“We work so consistently to disguise ourselves to others that we end by being disguised to ourselves” (Francois de la Rochefoucauld)

“A narrow mind begets obstinacy; it is hard to be persuaded of something beyond the scope of our understanding.” (Francois de la Rochefoucauld)

“Each age of life is new to us; no matter how old we are we still are troubled by inexperience.” (Jonathan Swift)

“To give birth to a desire, to nourish it, to develop it, to increase it, to irritate it, to satisfy it: this is a whole poem.” (Honore de Balzac)

“There are more fools than sages; and among the sages, there is more folly than wisdom.” (Sebastien Chamfort)

“Pleasure may come of illusion, but happiness can come only of reality.” (Sebastien Chamfort)

“The loss of illusions is the death of the soul.” (Sebastien Chamfort)

“At every stage of life he reaches, man finds himself but a novice.” (Sebastien Chamfort)

“To teach is to learn twice.” (Joseph Joubert)

“A reader finds little in a book save what he puts there. But in a great book he finds space to put many things.” (Sebastien Chamfort)

“Statesmanship is the art of knowing and leading the multitude, or the majority. Its glory is to lead them, not where they want to go, but where they ought to go.” (Sebastien Chamfort)

“Words are like glass — they obscure whatever they do not help us to see.” (Sebastien Chamfort)

“It is with books as with men, a very small number play a great part: the rest are confounded with the multitude.” (Voltaire)

“It is difficult to free fools from the chains they revere.” (Voltaire)

“Poetry is the music of the soul.” (Voltaire)

SHARE THE LOVE: If you enjoyed this post, please help expand the Bookshelf community by sharing with a friend or with your readers. Do you agree or disagree; additional perspectives? I welcome thoughtful discussion via comment section or email. Be a part of the community. Cheers.

Read related posts: Little Books, Big Ideas: On Things That Really Matter
The Wisdom of a Grandmother
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The Wisdom of a Grandmother
The Wisdom of the Ancient Greeks
The Wisdom of Lady Grantham
The Wisdom of Morrie Schwartz
The Wisdom of Yoda
The Wisdom of George Carlin
The Wisdom of Saint-Exupery
The Wisdom of Steven Wright
The Wisdom of Spock
The Wisdom of Elie Wiesel

 


What is the Most Important Lesson in Life? – Robert Frost

alex atkins bookshelf wisdomAt his eightieth birthday celebration, Robert Frost, America’s most famous poet, and winner of four Pulitzer Prizes, was asked: “In all your years and all your travels, what do you think is the most important thing you’ve learned about life?” He paused for just a moment, then replied:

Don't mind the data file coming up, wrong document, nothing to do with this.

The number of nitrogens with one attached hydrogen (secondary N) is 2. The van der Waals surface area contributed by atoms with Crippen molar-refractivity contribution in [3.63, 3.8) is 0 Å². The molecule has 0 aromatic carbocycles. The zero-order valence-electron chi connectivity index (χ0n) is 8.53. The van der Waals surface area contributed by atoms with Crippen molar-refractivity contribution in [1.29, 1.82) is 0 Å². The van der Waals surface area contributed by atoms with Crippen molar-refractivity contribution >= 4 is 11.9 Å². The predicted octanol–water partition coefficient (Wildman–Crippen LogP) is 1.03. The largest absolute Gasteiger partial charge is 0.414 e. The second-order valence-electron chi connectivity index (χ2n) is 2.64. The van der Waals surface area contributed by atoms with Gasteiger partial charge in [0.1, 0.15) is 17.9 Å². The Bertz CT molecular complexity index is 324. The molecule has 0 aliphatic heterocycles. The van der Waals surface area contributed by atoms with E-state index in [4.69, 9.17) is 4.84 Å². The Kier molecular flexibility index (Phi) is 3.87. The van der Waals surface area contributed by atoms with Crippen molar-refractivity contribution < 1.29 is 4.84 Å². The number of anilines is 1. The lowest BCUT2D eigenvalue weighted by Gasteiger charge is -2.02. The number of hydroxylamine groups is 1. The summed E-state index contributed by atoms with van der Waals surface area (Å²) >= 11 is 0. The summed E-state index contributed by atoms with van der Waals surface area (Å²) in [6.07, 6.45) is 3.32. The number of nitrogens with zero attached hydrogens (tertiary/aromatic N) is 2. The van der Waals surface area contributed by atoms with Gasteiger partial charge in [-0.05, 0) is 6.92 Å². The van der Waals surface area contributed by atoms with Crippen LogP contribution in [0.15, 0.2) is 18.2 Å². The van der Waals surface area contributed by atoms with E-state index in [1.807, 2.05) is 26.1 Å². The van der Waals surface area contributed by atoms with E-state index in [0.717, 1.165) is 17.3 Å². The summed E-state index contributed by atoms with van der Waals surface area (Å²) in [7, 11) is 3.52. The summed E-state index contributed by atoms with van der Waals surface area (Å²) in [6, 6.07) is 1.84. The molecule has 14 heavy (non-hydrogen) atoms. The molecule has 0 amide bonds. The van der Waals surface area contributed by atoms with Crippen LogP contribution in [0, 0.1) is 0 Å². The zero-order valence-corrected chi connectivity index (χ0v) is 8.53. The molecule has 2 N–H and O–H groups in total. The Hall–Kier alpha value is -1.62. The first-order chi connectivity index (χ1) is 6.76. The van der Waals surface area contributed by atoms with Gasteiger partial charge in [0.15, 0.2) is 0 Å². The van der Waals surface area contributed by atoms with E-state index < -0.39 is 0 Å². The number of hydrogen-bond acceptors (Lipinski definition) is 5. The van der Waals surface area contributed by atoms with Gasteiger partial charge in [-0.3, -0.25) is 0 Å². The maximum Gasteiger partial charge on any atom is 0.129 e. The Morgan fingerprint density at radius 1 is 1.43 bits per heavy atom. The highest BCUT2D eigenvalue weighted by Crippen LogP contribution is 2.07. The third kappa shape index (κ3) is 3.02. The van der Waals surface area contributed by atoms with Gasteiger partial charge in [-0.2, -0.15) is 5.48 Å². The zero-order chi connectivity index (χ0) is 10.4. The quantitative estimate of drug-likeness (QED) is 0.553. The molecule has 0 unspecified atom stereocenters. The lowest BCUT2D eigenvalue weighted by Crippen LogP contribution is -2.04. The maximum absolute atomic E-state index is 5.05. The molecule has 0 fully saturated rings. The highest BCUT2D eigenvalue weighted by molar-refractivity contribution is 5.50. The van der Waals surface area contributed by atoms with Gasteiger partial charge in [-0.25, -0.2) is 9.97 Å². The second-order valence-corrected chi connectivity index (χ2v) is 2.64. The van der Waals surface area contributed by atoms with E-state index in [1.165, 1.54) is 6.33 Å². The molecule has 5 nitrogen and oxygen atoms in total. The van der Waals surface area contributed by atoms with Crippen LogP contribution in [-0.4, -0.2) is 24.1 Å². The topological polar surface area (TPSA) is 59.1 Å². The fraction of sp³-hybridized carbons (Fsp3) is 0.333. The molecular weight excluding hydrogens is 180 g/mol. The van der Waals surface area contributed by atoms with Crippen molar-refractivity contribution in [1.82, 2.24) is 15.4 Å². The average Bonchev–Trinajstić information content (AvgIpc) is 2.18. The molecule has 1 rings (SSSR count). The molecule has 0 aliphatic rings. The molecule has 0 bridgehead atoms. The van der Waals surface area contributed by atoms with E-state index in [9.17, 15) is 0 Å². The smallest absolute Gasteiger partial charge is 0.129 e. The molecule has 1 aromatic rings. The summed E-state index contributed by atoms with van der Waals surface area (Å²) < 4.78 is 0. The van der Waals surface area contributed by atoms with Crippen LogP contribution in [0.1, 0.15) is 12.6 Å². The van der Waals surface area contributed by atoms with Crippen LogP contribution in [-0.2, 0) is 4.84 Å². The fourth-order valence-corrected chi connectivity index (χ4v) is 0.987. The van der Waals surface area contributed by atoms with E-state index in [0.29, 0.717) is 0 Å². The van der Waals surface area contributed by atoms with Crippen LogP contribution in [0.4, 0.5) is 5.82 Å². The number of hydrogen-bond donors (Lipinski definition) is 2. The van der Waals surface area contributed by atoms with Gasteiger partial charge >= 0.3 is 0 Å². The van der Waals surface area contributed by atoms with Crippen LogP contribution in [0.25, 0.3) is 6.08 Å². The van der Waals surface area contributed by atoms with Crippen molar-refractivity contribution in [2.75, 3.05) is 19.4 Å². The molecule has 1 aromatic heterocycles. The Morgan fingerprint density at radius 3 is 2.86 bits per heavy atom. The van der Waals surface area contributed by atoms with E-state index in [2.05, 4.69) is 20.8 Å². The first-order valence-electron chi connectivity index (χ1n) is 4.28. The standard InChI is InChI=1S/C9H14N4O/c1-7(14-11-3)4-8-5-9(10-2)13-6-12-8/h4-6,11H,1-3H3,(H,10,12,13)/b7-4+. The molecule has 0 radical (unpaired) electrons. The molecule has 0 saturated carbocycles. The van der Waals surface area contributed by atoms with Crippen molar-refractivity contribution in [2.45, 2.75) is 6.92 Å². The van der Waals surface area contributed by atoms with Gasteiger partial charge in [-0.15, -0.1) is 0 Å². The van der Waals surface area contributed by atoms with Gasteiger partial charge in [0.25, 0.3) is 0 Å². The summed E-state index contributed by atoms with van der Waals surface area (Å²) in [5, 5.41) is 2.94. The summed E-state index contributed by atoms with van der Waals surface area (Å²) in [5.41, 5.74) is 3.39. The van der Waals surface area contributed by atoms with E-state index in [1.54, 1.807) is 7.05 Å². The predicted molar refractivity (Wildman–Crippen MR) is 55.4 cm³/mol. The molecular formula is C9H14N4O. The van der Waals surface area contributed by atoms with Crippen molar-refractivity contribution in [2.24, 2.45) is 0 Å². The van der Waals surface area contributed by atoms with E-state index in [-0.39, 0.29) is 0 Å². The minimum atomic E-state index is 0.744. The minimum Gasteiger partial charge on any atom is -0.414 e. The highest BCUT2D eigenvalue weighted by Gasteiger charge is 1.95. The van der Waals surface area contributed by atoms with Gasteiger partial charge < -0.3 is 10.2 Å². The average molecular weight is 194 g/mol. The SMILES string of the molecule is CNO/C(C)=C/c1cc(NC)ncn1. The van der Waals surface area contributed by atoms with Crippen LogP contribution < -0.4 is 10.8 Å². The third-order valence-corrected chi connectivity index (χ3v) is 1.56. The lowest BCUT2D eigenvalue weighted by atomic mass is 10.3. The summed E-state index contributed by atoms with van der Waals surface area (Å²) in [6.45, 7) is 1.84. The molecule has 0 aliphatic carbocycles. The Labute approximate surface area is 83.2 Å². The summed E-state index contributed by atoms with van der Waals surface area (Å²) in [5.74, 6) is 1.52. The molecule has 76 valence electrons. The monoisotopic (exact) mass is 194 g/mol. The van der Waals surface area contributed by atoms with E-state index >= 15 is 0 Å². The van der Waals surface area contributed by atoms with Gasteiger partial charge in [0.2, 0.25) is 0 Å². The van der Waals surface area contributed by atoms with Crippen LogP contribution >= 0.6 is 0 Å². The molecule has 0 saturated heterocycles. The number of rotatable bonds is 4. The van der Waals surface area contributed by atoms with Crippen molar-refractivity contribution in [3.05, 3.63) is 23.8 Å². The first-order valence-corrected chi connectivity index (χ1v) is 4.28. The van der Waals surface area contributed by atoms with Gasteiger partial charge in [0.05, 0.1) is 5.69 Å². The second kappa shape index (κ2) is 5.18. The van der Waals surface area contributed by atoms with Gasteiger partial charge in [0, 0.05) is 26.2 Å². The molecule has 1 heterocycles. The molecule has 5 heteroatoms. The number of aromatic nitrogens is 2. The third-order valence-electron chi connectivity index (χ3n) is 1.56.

‘’In three words, I can sum up everything I’ve learned about life: It goes on. In all the confusions of today, with all our troubles, with politicians and people slinging the word ‘fear’ around, all of us become discouraged, tempted to say this is the end, the finish. But life — it goes on. It always has. It always will. Don’t forget that.

Just a little while back, at my farm near Ripton, Vermont, I planted a few more trees. You wonder why? Well, I’m like the Chinese of ninety who did the same thing. When they asked him why, he said that the world wasn’t a desert when he came into it and wouldn’t be when he departed. Those trees will keep on growing after I’m gone and after you’re gone.

I don’t hold with people who say, ‘Where do we go from here?’ or ‘What’s the use?’ I wouldn’t get up in the morning if I thought we didn’t have a direction to go in. But if you ask me what the direction is, I can’t answer. It’s different for each of us. The important thing to remember is that there is a direction and a continuity even if so often we think we’re lost. 

Despite our fears and worries — and they’re very real to all of us — life continues… it goes on. Three words above all else. In my eighty years, that I’ve learned.”

SHARE THE LOVE: If you enjoyed this post, please help expand the Bookshelf community by sharing with a friend or with your readers. Do you agree or disagree; additional perspectives? I welcome thoughtful discussion via comment section or email. Be a part of the community. Cheers.

Read related posts: The Greatest Life Lesson: Life is Transitory
The Wisdom of a Grandmother
The Wisdom of Tom Shadyac
The Wisdom of Martin Luther King
The Wisdom of Maya Angelou
The Wisdom of a Grandmother
The Wisdom of the Ancient Greeks

The Wisdom of Lady Grantham
The Wisdom of Morrie Schwartz

The Wisdom of Yoda
The Wisdom of George Carlin
The Wisdom of Saint-Exupery
The Wisdom of Steven Wright
The Wisdom of Spock
The Wisdom of Elie Wiesel